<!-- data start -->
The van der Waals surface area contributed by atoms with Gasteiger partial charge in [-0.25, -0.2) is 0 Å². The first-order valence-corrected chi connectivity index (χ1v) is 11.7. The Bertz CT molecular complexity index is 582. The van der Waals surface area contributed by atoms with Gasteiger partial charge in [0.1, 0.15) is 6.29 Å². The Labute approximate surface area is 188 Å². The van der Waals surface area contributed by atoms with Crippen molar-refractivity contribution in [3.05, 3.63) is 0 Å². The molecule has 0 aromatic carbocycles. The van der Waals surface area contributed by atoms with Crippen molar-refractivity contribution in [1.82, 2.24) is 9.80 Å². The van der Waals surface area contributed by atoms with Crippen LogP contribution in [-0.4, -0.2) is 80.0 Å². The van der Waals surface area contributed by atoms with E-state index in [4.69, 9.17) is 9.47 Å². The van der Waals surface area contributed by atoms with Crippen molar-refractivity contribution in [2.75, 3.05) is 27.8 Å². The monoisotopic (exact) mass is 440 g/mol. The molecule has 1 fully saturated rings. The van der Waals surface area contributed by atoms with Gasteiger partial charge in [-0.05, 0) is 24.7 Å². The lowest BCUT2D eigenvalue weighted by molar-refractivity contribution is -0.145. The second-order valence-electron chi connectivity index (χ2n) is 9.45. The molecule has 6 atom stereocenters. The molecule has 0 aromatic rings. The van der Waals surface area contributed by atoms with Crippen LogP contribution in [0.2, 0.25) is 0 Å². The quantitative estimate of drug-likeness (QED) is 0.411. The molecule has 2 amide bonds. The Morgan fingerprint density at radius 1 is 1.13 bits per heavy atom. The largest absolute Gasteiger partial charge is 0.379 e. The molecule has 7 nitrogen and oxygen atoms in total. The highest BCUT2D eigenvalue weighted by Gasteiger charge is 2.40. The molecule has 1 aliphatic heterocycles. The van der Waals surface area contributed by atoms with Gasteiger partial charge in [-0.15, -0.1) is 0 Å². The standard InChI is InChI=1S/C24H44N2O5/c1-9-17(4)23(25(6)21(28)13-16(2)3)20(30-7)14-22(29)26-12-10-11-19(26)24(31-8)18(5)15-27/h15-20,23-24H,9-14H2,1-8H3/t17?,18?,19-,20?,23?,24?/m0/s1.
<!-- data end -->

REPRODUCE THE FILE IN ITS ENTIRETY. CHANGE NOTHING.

The van der Waals surface area contributed by atoms with Gasteiger partial charge in [-0.25, -0.2) is 0 Å². The first-order valence-corrected chi connectivity index (χ1v) is 11.7. The Bertz CT molecular complexity index is 582. The van der Waals surface area contributed by atoms with Gasteiger partial charge in [0.1, 0.15) is 6.29 Å². The Labute approximate surface area is 188 Å². The van der Waals surface area contributed by atoms with Crippen molar-refractivity contribution in [3.05, 3.63) is 0 Å². The molecule has 0 aromatic carbocycles. The van der Waals surface area contributed by atoms with Crippen molar-refractivity contribution in [1.82, 2.24) is 9.80 Å². The van der Waals surface area contributed by atoms with Crippen LogP contribution in [-0.4, -0.2) is 80.0 Å². The van der Waals surface area contributed by atoms with E-state index in [4.69, 9.17) is 9.47 Å². The van der Waals surface area contributed by atoms with Crippen molar-refractivity contribution in [2.75, 3.05) is 27.8 Å². The monoisotopic (exact) mass is 440 g/mol. The molecule has 1 fully saturated rings. The van der Waals surface area contributed by atoms with Gasteiger partial charge in [-0.05, 0) is 24.7 Å². The lowest BCUT2D eigenvalue weighted by molar-refractivity contribution is -0.145. The second-order valence-electron chi connectivity index (χ2n) is 9.45. The molecule has 6 atom stereocenters. The molecule has 0 aromatic rings. The van der Waals surface area contributed by atoms with Crippen LogP contribution in [0.2, 0.25) is 0 Å². The quantitative estimate of drug-likeness (QED) is 0.411. The molecule has 2 amide bonds. The Morgan fingerprint density at radius 1 is 1.13 bits per heavy atom. The largest absolute Gasteiger partial charge is 0.379 e. The molecule has 7 nitrogen and oxygen atoms in total. The highest BCUT2D eigenvalue weighted by Gasteiger charge is 2.40. The molecule has 1 aliphatic heterocycles. The van der Waals surface area contributed by atoms with Gasteiger partial charge in [-0.15, -0.1) is 0 Å². The standard InChI is InChI=1S/C24H44N2O5/c1-9-17(4)23(25(6)21(28)13-16(2)3)20(30-7)14-22(29)26-12-10-11-19(26)24(31-8)18(5)15-27/h15-20,23-24H,9-14H2,1-8H3/t17?,18?,19-,20?,23?,24?/m0/s1.